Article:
NYSE trading outage: Your questions answered

Are today's major tech glitches related?
Are today's major tech glitches related?

The glitch that halted trading on the New York Stock Exchange is leaving investors of all ages scratching their heads.

NYSE suspended trading for nearly four hours on Wednesday. Trading stopped at 11:32 a.m. and resumed around 3:10 p.m. ET after what NYSE called an internal technical problem, not a cyber attack.

Various law enforcement and government security agencies, including the FBI and Homeland Security Department, have said they see "no malicious activity" at this stage.

Many CNNMoney readers and investors have been tweeting and writing in with questions. Here are the answers to the most frequently asked questions.

Related: NYSE suspends trading. What we know

1) Were people still able to buy and sell stocks? Yes. The United States has many stock exchanges where you (and other investors from around the world) can buy and sell stocks. Only the New York Stock Exchange stopped working on Wednesday -- and even it got back up and running eventually.

"People can trade. If you're a retail customer you won't notice the difference in how the order is handled," said James Angel, a finance professor at Georgetown University who has testified before Congress on market structure issues.

Investors placing trades were routed to other exchanges, such as Nasdaq and BATS. Even stocks listed on the NYSE were still trading elsewhere. That's why total volume on NYSE stood at "only" 444 million shares on Wednesday, compared with the usual 600 million to 700 million.

A huge chunk of those trades -- about 250 million shares worth -- were executed during the final 50 minutes after the NYSE reopened.

2) Is this a cyber attack? Authorities don't believe so. There is no evidence yet that this is a cyber attack. NYSE put out a statement saying that it halted trading because of a technical problem and that it was "not the result of a cyber breach." Government agencies have said the same thing. As a Homeland Security spokesman told CNN, there "are no signs of malicious activity at this time."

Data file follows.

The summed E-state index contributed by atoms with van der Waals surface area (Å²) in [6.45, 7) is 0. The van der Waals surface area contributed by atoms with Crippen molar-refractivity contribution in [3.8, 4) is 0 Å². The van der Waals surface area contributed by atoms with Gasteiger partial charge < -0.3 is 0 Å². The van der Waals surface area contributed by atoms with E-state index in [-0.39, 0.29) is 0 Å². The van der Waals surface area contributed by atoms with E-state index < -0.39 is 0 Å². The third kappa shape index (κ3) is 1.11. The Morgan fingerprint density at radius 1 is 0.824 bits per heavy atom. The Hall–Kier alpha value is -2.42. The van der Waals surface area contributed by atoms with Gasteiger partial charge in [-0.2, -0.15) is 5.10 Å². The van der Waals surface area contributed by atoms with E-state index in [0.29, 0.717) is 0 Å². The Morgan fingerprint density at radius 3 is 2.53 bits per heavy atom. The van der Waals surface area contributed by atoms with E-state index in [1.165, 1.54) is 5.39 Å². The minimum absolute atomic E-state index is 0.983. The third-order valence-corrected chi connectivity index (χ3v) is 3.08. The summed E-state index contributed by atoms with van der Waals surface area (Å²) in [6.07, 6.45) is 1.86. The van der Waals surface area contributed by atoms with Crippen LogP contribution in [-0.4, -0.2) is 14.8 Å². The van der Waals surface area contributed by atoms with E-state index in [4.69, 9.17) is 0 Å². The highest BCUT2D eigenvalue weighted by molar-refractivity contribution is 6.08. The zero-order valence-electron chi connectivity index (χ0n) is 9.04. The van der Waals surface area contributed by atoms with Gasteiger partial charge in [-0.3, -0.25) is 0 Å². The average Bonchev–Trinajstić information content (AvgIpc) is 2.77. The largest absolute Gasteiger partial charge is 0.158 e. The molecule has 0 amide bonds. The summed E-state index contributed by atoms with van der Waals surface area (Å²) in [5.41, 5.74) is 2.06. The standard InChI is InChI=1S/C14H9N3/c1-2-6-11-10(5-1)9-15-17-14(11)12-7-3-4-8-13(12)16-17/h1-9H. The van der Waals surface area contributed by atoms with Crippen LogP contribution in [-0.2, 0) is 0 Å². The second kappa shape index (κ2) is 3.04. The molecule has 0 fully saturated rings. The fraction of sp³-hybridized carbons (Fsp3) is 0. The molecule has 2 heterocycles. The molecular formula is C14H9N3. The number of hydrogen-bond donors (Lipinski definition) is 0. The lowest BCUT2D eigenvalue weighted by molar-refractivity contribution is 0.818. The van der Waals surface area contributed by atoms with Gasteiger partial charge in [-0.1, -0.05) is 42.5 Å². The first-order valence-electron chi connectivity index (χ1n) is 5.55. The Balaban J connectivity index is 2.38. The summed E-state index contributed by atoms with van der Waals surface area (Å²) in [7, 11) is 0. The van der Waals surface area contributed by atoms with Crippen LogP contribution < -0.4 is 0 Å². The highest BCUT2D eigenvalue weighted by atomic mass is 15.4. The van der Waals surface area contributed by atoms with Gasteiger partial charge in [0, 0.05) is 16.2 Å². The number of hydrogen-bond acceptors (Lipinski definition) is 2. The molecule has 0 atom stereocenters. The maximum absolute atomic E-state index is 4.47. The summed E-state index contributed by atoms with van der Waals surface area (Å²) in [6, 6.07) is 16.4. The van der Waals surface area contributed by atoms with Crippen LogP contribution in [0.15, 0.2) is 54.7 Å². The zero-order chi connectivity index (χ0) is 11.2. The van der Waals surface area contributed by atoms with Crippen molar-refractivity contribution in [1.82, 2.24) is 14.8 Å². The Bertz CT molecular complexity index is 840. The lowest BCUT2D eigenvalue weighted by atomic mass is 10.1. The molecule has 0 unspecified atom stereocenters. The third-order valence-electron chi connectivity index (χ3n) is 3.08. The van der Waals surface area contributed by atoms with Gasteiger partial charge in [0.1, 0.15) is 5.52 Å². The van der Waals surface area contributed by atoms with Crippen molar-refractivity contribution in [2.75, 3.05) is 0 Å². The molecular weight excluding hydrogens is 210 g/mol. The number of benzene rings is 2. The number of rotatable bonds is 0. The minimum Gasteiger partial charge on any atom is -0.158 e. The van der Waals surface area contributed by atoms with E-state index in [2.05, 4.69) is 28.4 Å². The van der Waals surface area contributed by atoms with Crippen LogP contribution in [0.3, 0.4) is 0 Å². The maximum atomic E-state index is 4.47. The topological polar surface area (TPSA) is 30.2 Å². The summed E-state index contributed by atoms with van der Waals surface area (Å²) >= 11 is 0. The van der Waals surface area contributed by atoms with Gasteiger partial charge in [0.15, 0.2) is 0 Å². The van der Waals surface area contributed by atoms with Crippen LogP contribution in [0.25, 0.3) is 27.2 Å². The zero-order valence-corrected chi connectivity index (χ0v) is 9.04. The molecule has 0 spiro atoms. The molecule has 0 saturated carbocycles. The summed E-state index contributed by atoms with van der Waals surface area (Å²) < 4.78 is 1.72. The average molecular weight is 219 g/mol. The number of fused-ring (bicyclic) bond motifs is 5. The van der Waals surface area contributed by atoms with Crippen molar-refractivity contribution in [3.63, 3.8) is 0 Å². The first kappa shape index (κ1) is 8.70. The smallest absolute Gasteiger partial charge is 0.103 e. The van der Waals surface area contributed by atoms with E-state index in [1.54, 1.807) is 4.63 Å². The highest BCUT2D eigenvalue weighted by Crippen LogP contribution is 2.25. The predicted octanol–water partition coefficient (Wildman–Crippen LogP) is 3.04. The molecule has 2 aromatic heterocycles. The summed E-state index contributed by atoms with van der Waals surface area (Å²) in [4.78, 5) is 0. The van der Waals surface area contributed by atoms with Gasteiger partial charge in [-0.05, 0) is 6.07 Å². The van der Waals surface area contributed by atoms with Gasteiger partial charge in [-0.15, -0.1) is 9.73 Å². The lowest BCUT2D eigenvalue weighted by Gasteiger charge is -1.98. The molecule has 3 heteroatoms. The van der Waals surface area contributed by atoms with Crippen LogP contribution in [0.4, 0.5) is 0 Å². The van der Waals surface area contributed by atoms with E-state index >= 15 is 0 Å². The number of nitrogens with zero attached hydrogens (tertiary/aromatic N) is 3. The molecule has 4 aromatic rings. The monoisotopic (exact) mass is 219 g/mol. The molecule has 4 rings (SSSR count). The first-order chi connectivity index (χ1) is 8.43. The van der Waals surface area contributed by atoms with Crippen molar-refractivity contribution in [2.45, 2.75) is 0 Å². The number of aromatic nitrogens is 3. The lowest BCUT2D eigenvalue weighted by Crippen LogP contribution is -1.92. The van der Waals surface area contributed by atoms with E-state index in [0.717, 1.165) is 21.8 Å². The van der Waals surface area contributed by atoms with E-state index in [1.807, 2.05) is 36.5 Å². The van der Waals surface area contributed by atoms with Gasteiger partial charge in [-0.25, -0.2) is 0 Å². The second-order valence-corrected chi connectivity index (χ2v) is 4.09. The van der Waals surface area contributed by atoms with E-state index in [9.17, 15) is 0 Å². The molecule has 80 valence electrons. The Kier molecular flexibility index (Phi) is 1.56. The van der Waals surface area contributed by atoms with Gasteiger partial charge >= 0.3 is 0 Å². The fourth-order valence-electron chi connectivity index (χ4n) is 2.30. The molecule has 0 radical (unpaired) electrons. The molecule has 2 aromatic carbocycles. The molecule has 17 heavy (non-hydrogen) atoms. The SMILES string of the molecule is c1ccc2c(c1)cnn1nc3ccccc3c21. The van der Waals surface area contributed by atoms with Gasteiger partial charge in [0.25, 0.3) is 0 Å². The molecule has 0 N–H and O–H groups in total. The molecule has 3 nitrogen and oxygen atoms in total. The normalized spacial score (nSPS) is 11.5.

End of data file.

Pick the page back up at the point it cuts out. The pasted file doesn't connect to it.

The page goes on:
3) Has this ever happened before? Yes. There was a "Flash Freeze" on the Nasdaq in 2013 that lasted three hours. That more serious incident caused all Nasdaq-listed stocks to stop trading altogether.

Still, it's highly unusual to see a mass outage like this for several hours. Smaller outages have occurred in the past though.

Related: This isn't the first U.S. stock market 'glitch'

4) Will this impact my 401k? Probably not. Stocks were already down Wednesday because of investor concerns about China's plunging stock market and the ongoing Greece debt saga. While the market remained deeply in the red after NYSE resumed trading, it should be a "once and done" situation.

The only way it has lasting impact is if we learn that this was a cyber attack. That would dent investor confidence by implying it could happen again.

5) Should I dump stocks simply because of this? No. There are lots of legitimate reasons to be worried about stocks like Greece, China and expensive stock prices that might not be justified. The NYSE halt is minor in comparison, at least at this stage.

"Heaven's no," Angel said in response to whether mom-and-pop investors should sell because of the NYSE incident.

"Today's glitch is a reminder of the complex nature of our markets, but I find it quite reassuring of how resilient our market network really is," he said.

6) Why was the Dow still moving? If you are looking at a trading screen, you were able to still see popular indexes like the Dow, S&P 500 and Nasdaq moving up and down because stocks were stilll trading on all other stock exchanges except the NYSE. The Dow was down about 175 points when NYSE halted trading. It fell a bit further when trading resumed.

Related: Tech fail! Explaining today's 3 big computer errors

7) How much money will potentially be lost? Likely not much. It's possible the NYSE could be fined and that some trading firms won't make as much money Wednesday because of lower trading volumes. But so far, the stock market sell-off isn't that much worse than it would have been without the NYSE glitch.

8) How significant is this and what are the consequences? At this point, the impact is limited. The NYSE could lose some business if investors are concerned that a technical problem could happen again, especially since trading still continued on other exchanges.

"This is a minor technical issue. We're going to see more of these in the future," Angel said.

CNN's Alison Kosik contributed to this report.

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